Turning now to FIGS. 5-7, an anti-backlash camera platform stabilizing system 100 is installable at the front end 56 of the crane arm 35, to maintain the camera platform, in this case the extension plate 60, in a stable horizontal position. The stabilizing system 100 includes and electric drive assembly 102, gear sectors attached directly or indirectly to the extension plate 60, position sensors and an electronic controller. The stabilizing system 100 may be used on various types of cranes, including cranes that are purely electrically driven, hydraulically driven, or even on manually maneuvered cranes. The crane may be telescopically extendable or have a fixed length. The leveling system may use linkage bars, cables, or other designs.

The drive assembly 102 is shown in FIGS. 8-11. As shown in FIGS. 8 and 9, the drive assembly 102 includes a chassis or housing 150 having upper and lower mounting brackets 180 and 182, for mounting the drive assembly 102 onto the crane arm 35. The drive assembly includes two drive lines shown as 155 and 165 in FIG. 9. The drive lines 155 and 165 may be similar or even identical. Accordingly, for purpose of explanation here, only the first drive line 155, shown on the right side of the drive assembly 102 in FIG. 9, will be described. It should be understood that this description applies as well to the second drive line 165. In FIG. 9, element numbers of the first drive line 155 have an “A” suffix while element numbers of the second drive line have a “B” suffix. The drive line element numbers in FIG. 8 may be of either drive line 155 or 165, depending on section view, and consequently have no suffix. Accordingly, where the drawings show element numbers having an “A” or a “B” suffix, reference to that element number below, without a suffix, refers to that element in the first drive line 155 or the second drive line 165, or both.

Referring to FIG. 8, the drive line 155 includes an electric motor 156 which drives a gear reduction within a gear box 158. The electric motor 156 is typically a low voltage DC motor, for example a motor designed to run on a maximum of 28 VDC. This allows the motor 156 to be powered via batteries that are typically already on the crane 30 or mobile base 32, without a step-up or AC converters. The gear reduction, gear box and the motor may be provided as a single combined and sealed unit.

Referring still to FIG. 8, an upper spacer 164 supports the gearbox laterally or radially within a seat in the chassis 150. An outer seal 168 seals the spacer against the chassis seat. An inner seal 166 seals an output shaft 159 of the gear box 158 against the spacer 164. The seals 166 and 168, and other seals described below, may be o-ring seals. A worm shaft 160 is connected to the output shaft 159. A worm 104 is secured in place on the worm shaft. A worm backing plate 167 is attached to the housing 150 in alignment with each worm 104. The worm backing plate 167 has a cylindrical surface spaced 0.001-0.005 inches away from the worm, and ordinarily does not contact the worm. The worm backing plate prevents deflection or disengagement of the worm from the worm gear segments, under extreme load conditions. A thrust bearing 172 is contained within a bore at the bottom end of the chassis 150. The thrust bearing 172 is secured in place by a thrust bearing cover 176 attached to the bottom end of the chassis 150 via cap screws 190. The thrust bearing 172 accordingly is fixed in position in the chassis, for resisting axial loads (loads acting vertically up or down in FIG. 8). A plug 179 is sealed to the thrust bearing cover 176 via a seal ring 181. Similarly, the thrust bearing cover 176 is sealed to the chassis 150 via a seal ring 185. The shaft 189 of the thrust bearing 172 is attached to the worm 104 via a pin, or a keyway. A shaft seal 187 seals the inner surface of the shaft 189, with the seal 173 sealing the outer surface. As a result, the components of the drive assembly 102 are sealed from the environment, except for the worms, the backing plates, and the shaft sections adjacent to the worms.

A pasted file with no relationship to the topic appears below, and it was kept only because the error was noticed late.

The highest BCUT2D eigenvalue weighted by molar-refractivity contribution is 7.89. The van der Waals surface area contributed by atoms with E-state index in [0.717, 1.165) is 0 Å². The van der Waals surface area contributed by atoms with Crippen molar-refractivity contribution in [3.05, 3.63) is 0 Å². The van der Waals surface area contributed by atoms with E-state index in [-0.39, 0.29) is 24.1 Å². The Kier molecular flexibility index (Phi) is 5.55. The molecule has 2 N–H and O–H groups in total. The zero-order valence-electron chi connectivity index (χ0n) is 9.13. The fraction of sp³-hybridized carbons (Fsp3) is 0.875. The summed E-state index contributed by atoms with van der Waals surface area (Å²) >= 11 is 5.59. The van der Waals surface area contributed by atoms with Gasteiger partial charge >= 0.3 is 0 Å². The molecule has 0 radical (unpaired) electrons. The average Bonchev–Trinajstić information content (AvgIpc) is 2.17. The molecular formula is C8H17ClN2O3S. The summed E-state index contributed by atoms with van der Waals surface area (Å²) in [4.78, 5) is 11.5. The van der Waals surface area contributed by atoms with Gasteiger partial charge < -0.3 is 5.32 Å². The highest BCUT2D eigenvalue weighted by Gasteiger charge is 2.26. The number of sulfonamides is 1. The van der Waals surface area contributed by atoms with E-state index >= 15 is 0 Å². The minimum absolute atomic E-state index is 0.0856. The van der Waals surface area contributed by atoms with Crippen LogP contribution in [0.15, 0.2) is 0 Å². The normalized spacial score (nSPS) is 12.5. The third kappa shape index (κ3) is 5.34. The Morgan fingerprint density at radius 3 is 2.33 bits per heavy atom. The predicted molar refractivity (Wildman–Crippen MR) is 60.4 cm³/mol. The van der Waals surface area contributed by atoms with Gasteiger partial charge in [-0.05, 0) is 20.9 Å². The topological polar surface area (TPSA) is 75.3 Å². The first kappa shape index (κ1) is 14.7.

A radial ball bearing 170 is positioned within a bore in the chassis 150, above the thrust bearing, in FIG. 8. A lower spacer 171 on top of the radial bearing is sealed against the bore in the chassis via an outer seal 175. The lower section 161 of the worm shaft 160 extends through the spacer 171, the radial ball bearing 170 and the thrust bearing 172. An inner seal 173 on the spacer 171 seals the spacer against the lower section 161 of the worm shaft 160. A retaining ring 177 is secured around the lower section 161 of the worm shaft 160. A cap nut 174 is threaded onto the lower end of the worm shaft 160. Accordingly, the worm shaft 160 can freely rotate, but cannot move in the axial or vertical direction. .

As shown in FIGS. 7-11, an upper gas purge port 152 connects into an electronics box 186 at the top of the chassis 150. Similarly, a lower gas purge port 154 connects into the space within the lower end of the chassis 150. Electronic components associated with driving the motors 156 may be contained in the electronics box 186. Referring to FIG. 8, the motor 156 and gearbox 158 are sealed against the environment via the upper spacer 164 and seals 164 and 166. Similarly, the bearings 170 and 172 are sealed against the environment by the lower spacer 171 and seals 173 and 175. Accordingly, all of the electrical components and moving parts of the drive lines 155 and 165 are sealed off from the environment, except for the worm 104 and the worm shaft 160.